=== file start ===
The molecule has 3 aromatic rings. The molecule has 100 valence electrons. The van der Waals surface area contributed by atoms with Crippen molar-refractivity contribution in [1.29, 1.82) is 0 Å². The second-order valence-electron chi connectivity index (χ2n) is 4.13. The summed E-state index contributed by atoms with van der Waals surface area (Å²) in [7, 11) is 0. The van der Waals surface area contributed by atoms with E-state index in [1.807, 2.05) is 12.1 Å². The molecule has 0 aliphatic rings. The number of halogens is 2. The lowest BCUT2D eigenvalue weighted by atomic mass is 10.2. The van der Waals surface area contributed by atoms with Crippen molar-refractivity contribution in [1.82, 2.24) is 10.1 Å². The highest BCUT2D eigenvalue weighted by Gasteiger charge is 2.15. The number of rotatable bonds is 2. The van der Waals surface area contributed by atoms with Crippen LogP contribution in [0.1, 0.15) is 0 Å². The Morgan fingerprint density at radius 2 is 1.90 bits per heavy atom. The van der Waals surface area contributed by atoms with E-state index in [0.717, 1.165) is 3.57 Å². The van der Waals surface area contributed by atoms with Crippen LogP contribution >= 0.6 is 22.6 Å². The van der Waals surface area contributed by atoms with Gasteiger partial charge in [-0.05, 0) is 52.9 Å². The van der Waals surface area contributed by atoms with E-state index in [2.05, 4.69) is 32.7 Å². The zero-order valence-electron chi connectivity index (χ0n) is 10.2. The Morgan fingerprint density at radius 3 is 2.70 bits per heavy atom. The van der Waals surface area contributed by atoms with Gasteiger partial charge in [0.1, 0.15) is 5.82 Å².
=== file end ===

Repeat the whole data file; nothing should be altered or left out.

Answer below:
The molecule has 3 aromatic rings. The molecule has 100 valence electrons. The van der Waals surface area contributed by atoms with Crippen molar-refractivity contribution in [1.29, 1.82) is 0 Å². The second-order valence-electron chi connectivity index (χ2n) is 4.13. The summed E-state index contributed by atoms with van der Waals surface area (Å²) in [7, 11) is 0. The van der Waals surface area contributed by atoms with E-state index in [1.807, 2.05) is 12.1 Å². The molecule has 0 aliphatic rings. The number of halogens is 2. The lowest BCUT2D eigenvalue weighted by atomic mass is 10.2. The van der Waals surface area contributed by atoms with Crippen molar-refractivity contribution in [1.82, 2.24) is 10.1 Å². The highest BCUT2D eigenvalue weighted by Gasteiger charge is 2.15. The number of rotatable bonds is 2. The van der Waals surface area contributed by atoms with Crippen LogP contribution in [0.1, 0.15) is 0 Å². The Morgan fingerprint density at radius 2 is 1.90 bits per heavy atom. The van der Waals surface area contributed by atoms with E-state index in [0.717, 1.165) is 3.57 Å². The van der Waals surface area contributed by atoms with Crippen LogP contribution >= 0.6 is 22.6 Å². The van der Waals surface area contributed by atoms with Gasteiger partial charge in [-0.05, 0) is 52.9 Å². The van der Waals surface area contributed by atoms with E-state index in [2.05, 4.69) is 32.7 Å². The zero-order valence-electron chi connectivity index (χ0n) is 10.2. The Morgan fingerprint density at radius 3 is 2.70 bits per heavy atom. The van der Waals surface area contributed by atoms with Gasteiger partial charge in [0.1, 0.15) is 5.82 Å².